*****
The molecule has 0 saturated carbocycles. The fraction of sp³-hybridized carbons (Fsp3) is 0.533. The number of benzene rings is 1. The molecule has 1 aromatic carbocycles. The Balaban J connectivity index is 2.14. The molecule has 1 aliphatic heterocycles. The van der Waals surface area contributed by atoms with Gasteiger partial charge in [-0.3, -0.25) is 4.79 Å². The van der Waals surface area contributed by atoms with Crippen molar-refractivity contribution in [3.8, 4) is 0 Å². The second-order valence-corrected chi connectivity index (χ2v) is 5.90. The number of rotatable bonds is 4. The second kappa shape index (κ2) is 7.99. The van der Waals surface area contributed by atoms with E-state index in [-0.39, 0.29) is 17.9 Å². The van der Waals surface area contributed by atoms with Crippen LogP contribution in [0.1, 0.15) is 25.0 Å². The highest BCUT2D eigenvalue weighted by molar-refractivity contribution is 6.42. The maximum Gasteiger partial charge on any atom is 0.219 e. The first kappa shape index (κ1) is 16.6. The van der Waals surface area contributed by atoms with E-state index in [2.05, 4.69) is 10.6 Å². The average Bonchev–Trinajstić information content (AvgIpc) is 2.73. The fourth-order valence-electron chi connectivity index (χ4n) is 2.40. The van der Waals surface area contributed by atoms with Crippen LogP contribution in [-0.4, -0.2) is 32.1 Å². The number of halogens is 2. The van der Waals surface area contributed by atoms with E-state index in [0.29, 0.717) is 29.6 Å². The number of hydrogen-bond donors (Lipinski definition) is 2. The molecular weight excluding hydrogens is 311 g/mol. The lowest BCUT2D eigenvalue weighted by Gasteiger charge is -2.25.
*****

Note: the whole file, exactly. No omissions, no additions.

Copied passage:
The molecule has 0 saturated carbocycles. The fraction of sp³-hybridized carbons (Fsp3) is 0.533. The number of benzene rings is 1. The molecule has 1 aromatic carbocycles. The Balaban J connectivity index is 2.14. The molecule has 1 aliphatic heterocycles. The van der Waals surface area contributed by atoms with Gasteiger partial charge in [-0.3, -0.25) is 4.79 Å². The van der Waals surface area contributed by atoms with Crippen molar-refractivity contribution in [3.8, 4) is 0 Å². The second-order valence-corrected chi connectivity index (χ2v) is 5.90. The number of rotatable bonds is 4. The second kappa shape index (κ2) is 7.99. The van der Waals surface area contributed by atoms with E-state index in [-0.39, 0.29) is 17.9 Å². The van der Waals surface area contributed by atoms with Crippen LogP contribution in [0.1, 0.15) is 25.0 Å². The highest BCUT2D eigenvalue weighted by molar-refractivity contribution is 6.42. The maximum Gasteiger partial charge on any atom is 0.219 e. The first kappa shape index (κ1) is 16.6. The van der Waals surface area contributed by atoms with E-state index in [2.05, 4.69) is 10.6 Å². The average Bonchev–Trinajstić information content (AvgIpc) is 2.73. The fourth-order valence-electron chi connectivity index (χ4n) is 2.40. The van der Waals surface area contributed by atoms with Crippen LogP contribution in [-0.4, -0.2) is 32.1 Å². The number of halogens is 2. The van der Waals surface area contributed by atoms with E-state index in [0.29, 0.717) is 29.6 Å². The number of hydrogen-bond donors (Lipinski definition) is 2. The molecular weight excluding hydrogens is 311 g/mol. The lowest BCUT2D eigenvalue weighted by Gasteiger charge is -2.25.